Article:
Having a family member suddenly go missing is a terrifying experience; having this happen while your loved one is traveling in a foreign country compounds the fear with myriad complications.
I speak from experience: in 2010, my brother, vacationing on the Caribbean island of Roatan, took a small catamaran out into the shallows and was never seen or heard from again. Literally overnight, my father and I had to figure out how to organize an international air/sea search with precious little initial support from the U.S. government or any of the governments of the countries into whose waters he might have drifted.
Many months, hundreds of thousands of dollars, and uncountable tears later, we accepted the fact that we would never know exactly what happened to Joe. I promised myself I would do whatever I could to keep future families from having to invent the wheel in such a situation. Toward this end, I launched The Missing Americans Project.
What do you do when you get the phone call? Or, worse, when there is no call; when your traveling child or sibling or parent or friend, who has been diligently staying in touch throughout his or her trip, suddenly falls silent?
1. Stay calm. More easily said than done, I know, but you won’t help yourself or your loved one by panicking. If it helps, remember that most people who fall out of contact while traveling do so for simple reasons (eg., they’ve ventured into an area without cell service or internet connectivity).
2. Document what you know. Make a list of all the places where you know your missing person has been, people they’ve stayed or been in contact with, phone calls, e-mails, destinations on their itineraries. Make note of anything usual (eg., sudden changes in plans or mentions of uncharacteristic behavior). If your ordeal winds up stretching into weeks or months, detailed notes will help you and the authorities stay on track.
3. Contact the embassy in the country your missing loved one was last known to be in. Let the embassy know about your concerns and file a missing-persons report. If your missing loved one has been hospitalized or arrested and their nationality determined, the authorities should contact the embassy. If your missing person is a U.S. citizen, you also should contact the congressman for their district and at least one of your state’s senators. Brief them on the situation so that, if you need to come to them for help later, you can get straight to your request, rather than spending time educating them about the situation.
4. Contact the authorities in the country your missing loved one was last known to be in. The embassy should do this for you. If they do, ask them for contact names and phone numbers. The urgency applied to cases of missing foreigners varies widely by country, and you may need to be the squeaky wheel making follow-up calls. The same applies to embassies. You may need to rely on your congresspeople to exert pressure. Busy embassy staff may not place a high priority on your case, but they cannot ignore a congressman's call.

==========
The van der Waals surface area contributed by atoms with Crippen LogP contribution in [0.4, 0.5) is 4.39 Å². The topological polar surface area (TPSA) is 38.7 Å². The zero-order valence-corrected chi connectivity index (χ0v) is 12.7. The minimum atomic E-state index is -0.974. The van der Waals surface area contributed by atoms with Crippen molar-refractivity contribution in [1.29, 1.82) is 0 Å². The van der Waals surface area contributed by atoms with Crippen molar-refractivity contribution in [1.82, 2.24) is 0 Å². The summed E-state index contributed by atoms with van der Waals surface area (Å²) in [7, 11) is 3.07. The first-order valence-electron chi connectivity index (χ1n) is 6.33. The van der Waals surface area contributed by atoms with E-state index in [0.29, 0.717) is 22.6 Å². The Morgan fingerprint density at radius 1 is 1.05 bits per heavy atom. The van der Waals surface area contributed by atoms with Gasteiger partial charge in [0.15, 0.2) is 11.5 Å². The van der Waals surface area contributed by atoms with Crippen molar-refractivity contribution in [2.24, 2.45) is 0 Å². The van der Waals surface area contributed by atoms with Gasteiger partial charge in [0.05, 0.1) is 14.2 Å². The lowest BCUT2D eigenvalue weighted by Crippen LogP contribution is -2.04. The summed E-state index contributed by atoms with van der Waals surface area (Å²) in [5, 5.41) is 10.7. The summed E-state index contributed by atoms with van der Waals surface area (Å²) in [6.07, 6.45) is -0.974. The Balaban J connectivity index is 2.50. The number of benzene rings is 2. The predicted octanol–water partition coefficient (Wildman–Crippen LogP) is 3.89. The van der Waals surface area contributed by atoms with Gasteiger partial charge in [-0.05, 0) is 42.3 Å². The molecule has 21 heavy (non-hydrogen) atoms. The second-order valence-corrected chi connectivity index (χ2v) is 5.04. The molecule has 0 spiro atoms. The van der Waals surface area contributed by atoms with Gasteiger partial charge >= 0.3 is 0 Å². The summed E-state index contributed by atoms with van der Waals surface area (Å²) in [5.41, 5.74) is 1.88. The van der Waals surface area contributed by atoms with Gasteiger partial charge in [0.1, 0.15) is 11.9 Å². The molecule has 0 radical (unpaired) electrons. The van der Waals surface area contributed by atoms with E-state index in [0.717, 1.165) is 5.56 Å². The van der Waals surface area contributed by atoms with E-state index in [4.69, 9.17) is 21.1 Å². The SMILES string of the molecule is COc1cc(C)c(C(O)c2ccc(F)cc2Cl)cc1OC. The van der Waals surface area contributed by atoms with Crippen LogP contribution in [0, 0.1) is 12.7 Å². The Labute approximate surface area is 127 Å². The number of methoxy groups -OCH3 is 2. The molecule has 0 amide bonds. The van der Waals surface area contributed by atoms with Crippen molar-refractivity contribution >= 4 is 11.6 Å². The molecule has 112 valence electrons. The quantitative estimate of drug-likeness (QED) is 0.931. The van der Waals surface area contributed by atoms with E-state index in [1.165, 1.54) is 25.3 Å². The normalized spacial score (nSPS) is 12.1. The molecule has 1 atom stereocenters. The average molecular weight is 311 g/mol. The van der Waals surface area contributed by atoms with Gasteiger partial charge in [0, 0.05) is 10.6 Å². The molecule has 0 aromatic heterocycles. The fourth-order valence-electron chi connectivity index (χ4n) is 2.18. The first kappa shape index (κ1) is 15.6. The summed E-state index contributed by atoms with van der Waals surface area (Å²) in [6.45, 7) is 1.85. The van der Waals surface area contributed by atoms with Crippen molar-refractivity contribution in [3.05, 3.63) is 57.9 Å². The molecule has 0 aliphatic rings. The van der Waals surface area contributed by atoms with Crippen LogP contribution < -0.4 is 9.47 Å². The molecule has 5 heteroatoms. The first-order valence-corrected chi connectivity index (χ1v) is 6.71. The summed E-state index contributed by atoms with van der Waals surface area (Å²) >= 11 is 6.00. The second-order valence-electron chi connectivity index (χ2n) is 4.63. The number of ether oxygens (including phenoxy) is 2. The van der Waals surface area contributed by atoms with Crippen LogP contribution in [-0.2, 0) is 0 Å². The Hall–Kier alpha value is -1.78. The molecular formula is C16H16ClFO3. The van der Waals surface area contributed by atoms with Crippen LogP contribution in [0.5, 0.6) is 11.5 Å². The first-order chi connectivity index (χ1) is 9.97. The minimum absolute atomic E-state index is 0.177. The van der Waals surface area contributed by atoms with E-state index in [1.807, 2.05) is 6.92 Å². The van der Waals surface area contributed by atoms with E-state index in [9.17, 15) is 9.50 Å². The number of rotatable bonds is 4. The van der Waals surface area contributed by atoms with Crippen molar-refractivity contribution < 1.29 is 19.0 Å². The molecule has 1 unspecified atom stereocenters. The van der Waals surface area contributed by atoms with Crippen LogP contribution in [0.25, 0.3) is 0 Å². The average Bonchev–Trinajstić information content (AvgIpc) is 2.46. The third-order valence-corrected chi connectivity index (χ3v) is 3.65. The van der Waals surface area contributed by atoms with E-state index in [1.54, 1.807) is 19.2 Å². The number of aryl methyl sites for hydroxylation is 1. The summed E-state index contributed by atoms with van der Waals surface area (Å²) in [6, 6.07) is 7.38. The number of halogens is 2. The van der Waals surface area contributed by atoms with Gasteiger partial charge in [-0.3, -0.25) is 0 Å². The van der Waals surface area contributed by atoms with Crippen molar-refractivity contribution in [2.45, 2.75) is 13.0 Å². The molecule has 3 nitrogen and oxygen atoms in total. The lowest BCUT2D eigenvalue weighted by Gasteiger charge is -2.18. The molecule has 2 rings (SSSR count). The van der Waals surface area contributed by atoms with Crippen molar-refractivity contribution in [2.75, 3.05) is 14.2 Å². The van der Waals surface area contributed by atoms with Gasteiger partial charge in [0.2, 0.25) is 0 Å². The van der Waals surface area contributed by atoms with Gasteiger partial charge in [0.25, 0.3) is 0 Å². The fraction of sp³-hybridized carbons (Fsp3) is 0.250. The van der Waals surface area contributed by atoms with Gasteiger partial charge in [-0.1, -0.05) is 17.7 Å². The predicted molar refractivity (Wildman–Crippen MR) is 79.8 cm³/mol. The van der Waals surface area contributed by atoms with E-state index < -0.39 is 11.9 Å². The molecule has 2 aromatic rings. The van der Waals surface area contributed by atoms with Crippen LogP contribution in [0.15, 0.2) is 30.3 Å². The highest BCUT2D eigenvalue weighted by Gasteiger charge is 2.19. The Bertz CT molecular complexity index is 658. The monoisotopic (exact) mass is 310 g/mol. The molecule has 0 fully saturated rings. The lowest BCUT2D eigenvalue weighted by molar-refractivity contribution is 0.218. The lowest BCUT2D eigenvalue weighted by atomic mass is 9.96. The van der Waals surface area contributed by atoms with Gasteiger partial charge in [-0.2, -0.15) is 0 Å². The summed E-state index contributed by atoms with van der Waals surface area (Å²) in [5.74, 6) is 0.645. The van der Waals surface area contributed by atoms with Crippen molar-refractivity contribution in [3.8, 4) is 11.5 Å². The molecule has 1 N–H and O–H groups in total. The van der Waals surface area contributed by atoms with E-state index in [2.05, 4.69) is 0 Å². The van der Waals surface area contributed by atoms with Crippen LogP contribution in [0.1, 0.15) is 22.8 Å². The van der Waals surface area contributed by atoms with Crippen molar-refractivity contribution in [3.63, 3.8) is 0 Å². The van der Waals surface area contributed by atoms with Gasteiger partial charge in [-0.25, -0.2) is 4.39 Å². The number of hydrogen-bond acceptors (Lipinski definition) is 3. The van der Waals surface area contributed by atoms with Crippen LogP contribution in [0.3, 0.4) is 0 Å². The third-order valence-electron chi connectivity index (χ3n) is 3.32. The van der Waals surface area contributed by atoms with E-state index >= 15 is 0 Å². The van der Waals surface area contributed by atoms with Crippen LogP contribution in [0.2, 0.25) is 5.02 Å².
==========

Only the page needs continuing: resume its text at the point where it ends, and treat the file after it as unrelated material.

5. Research the country, region, and locality where your missing person was last known to be. You will spend large blocks of time waiting for authorities to get back to you with news about your missing loved one. Use this time to research the area where she was last known to be. Have other people been reported missing in the same area? Might local weather conditions have caused landslides or other disruptions that might account for her sudden silence? Are there local resources -- say, faith-based organizations or international nonprofits -- who might be able to assist in your search?
In our case, we had to learn on our own that there was a U.S. airbase in Honduras with two Blackhawk helicopters that could be called in to support the search for my brother. No one at the embassy volunteered this information, and we had to get our senators to request their involvement. The process used up precious time, and the Blackhawks only joined the search 72 hours after Joe was reported missing, greatly reducing the odds of a positive outcome.
Social media was in its infancy when we were searching for my brother; even so, we were able to use our online fishing and scuba networks to engage people on the ground and build awareness of our situation. We were put into contact with locals and ex-pats who were happy to assist, including members of a ham-radio club who greatly extended the reach of our messages.
6. If you don’t have a passport, get one. Your congresspeople should be able to expedite the process.
7. Figure out how you will finance your efforts, should the process stretch out for months. We were fortunate to have a substantial network of family and friends help fund our early efforts before we realized how much an air/sea search was going to cost. This was before crowdfunding tools like GoFundMe had proliferated. Even with all the support, we were applying for new credit cards as quickly as we were maxing out existing accounts.
8. Divide up responsibilities. If you are fortunate enough to have a strong family/friends network, assign responsibilities for specific tasks. If possible, designate one person to be responsible for maintaining records. This may be the person with the best handwriting or the one most competent with Excel. I can’t emphasize this too strongly: Document everything. Keep track of all communications, all spending, all resources.
9. Eat and sleep well. This, too, is more easily said than done, but it is crucial. No one cares more about your missing loved one more than you do, and you will be under a great deal of stress as you advocate on her behalf. This will be a stressful time, and self care will enable you to stay strong in the case of a protracted search.
This is the first of a series on navigating the complexities of searching for loved ones who disappear or come to harm while traveling outside their national borders.